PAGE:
3) I need to reach out of my comfort zone more when people are grieving. Prior to this loss, I was the person whose heart ached for anyone experiencing any kind of grief, yet my tendency was not to reach out because I didn't want to bother them or didn't know what to say. In the first couple of days following the miscarriage, it felt a little like a ghost town around here. And I get it now, people wanted to allow me some space to grieve. The few messages I did receive in the thick of it were mostly from women who went through this themselves and knew the emptiness I was feeling--pregnancy loss is a very isolating experience. And at times those messages felt like they were literally holding me up. A few days later I began hearing from loved ones and friends who nearly all said some version of what I used to always say "I've been thinking of you, I just didn't reach out because I didn't know what to say..." What I discovered after living it is, THAT'S THE PERFECT THING TO SAY! :) Saying something simple like "there are no words, but know that you are on my heart" may not seem like it would help much but, in my experience, every little bit of support, just knowing others were thinking of us, helped fill the void in my heart.
4) A vast majority of people are really, really kind. I believed this before the loss, but this experience reinforced it. Once I formally announced the miscarriage, the love and support we received were overwhelming. When people would look me in the eye and with tears in theirs say "I'm praying for you" I would say in return "I feel that, thank you", because I did. The messages we received didn't just feel like words, the love and sincerity came through and it really gave me a new appreciation for the kindness of people, many of which I barely knew. I've made a commitment to myself to pay it forward and reach out more when others are hurting.
5) Grief sucks (but it's necessary). Sorry, there's no nice, eloquent way to say it. When it wells up the first instinct is to run--zone out on a TV show, have a glass of wine, grab ice cream, distract at all costs. One of the blessings in this situation is that it happened to me after I had gathered enough life experience to know that I wouldn't be able to dip my toe in the water on this one--I knew that if I didn't want to carry an immense amount of pain around for a really long time, I'd have to REALLY go there and fully grieve the loss. So I did and, honestly, I wouldn't wish those moments on anyone. Those moments, the ways in which I grieved him, are one thing I won't share here--they were intimate, excruciating moments only between a momma & her baby. Those memories are etched on my heart like a tattoo--very painful going on and there forever. But it's only because I went through them that I am able to move forward with life in peace.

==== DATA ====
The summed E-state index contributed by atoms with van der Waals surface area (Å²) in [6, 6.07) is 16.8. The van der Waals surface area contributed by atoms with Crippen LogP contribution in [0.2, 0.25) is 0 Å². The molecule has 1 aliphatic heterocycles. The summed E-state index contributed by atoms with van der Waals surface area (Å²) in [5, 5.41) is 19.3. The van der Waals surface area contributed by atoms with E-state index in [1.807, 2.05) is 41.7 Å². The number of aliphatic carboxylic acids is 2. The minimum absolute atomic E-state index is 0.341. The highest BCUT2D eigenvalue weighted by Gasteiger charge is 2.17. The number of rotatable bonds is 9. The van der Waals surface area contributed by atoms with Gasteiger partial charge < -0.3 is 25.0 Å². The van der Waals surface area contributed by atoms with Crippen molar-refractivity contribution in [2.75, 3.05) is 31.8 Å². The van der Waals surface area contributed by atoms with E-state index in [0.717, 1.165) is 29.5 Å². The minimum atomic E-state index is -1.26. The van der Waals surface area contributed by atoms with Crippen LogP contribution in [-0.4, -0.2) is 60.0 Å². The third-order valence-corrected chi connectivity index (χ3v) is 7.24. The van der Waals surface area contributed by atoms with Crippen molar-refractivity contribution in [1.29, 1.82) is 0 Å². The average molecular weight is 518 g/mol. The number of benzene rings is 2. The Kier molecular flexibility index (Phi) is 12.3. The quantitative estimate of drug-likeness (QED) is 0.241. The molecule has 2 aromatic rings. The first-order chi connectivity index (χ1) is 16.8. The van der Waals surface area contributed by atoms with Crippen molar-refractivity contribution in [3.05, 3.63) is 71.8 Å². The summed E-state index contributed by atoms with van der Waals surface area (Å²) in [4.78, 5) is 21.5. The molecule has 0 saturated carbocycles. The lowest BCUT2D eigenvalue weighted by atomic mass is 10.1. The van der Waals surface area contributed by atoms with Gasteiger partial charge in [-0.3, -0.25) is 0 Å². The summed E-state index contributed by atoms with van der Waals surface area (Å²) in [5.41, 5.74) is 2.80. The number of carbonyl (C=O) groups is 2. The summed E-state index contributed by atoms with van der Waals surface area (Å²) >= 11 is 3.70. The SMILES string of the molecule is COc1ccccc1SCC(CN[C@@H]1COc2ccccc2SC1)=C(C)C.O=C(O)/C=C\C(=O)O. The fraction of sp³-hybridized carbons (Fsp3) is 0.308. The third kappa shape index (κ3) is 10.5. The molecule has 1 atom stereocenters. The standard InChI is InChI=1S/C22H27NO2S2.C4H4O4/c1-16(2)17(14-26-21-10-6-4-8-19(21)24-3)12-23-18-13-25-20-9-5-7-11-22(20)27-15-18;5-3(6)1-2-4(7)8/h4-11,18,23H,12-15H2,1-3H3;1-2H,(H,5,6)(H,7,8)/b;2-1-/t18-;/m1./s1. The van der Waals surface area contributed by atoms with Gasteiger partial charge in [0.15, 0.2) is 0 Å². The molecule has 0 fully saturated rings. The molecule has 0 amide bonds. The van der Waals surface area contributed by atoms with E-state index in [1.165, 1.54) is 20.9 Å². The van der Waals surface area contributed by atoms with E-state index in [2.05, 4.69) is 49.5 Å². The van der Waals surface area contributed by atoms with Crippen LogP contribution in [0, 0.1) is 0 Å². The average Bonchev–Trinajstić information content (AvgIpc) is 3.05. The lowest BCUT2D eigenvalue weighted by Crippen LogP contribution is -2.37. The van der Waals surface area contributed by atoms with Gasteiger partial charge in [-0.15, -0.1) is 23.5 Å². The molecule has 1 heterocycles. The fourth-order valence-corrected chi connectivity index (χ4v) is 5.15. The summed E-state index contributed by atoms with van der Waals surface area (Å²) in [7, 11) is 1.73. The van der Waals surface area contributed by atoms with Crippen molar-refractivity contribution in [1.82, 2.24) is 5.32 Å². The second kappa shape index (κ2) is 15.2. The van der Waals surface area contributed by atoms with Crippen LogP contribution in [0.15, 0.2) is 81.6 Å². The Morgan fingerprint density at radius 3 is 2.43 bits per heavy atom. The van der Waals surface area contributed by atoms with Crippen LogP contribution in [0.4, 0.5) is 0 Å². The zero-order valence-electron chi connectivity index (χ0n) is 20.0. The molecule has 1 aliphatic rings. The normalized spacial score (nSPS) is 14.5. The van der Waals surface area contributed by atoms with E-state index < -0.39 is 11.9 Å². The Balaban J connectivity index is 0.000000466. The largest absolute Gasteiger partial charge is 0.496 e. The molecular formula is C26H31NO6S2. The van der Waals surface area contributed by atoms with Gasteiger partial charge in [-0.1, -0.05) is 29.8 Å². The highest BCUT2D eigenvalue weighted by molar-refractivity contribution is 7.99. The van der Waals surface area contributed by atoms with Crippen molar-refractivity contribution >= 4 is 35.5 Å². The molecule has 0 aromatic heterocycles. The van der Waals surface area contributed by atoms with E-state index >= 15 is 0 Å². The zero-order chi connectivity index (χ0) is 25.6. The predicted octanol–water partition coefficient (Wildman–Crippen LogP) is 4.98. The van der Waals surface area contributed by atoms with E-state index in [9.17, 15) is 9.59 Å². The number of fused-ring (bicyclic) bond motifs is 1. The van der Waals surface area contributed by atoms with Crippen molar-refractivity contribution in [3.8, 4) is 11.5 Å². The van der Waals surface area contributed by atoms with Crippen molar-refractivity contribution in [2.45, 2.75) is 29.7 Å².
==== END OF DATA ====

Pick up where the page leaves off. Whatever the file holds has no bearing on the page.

6) Grief brings ALL the feels and they come in waves. I learned pretty quickly that grief comes in & out like the tides--sometimes the tide is low and you are fine going about your business, feeling happy doing so, and sometimes the tide is high (usually coming from out of nowhere) and you feel knocked back under. I've now learned and accepted that all the emotions--happiness, grief, anger--come in waves and it's just part of the healing process. I've found this affirmation/prayer helpful when those strong waves of grief hit:
This is a moment of suffering.
I will be gentle with myself in this moment and allow the feelings to come.
This grief is showing me just how much (he/she) was loved.
7) I've been praying the wrong prayer all along. When I first returned to work, I was discussing the loss with a co-worker. I told her how the experience became much easier to bear after I began digging deeper into why the loss occurred and got some answers. Learning that there was a very high likelihood that there was a genetic reason he did not survive helped me to see that this was nature's way of taking care of things--the proof I needed that God was actually sparing us more pain by taking him when he did if he was, indeed, not developing normally. Her response to that was an "A-Ha" moment for me:
"Have you considered that maybe faith is trusting that God was taking care of things WITHOUT the proof?"
I'm not sure any experience makes you feel quite so vulnerable as that of becoming a mother--your heart is laid open and your biggest fear in life becomes not something happening to you, but something happening to your child. So my daily prayer after the birth of my first son and for the three years after was always some version of this:
Please God, I'll be good, I'll work hard, I'll be kind, just
please, please, please don't ever let anything bad happen to my child.
That's all I'll ever ask for, I swear.
As if saying that prayer granted me some kind of immunity. And then when the bad thing you prayed would never happen HAPPENS, you realize the obvious--that no one is immune to bad things happening to their child. Loss is just an unfortunate part of life and we all experience it at some point and on some level. I think maybe my prayer all along should have been:
Dear God, thank you for my child, this unbelievable blessing.
Should something happen to him, please give me the strength to bear it.
I have faith in your Divine Intelligence, even when I don't understand it.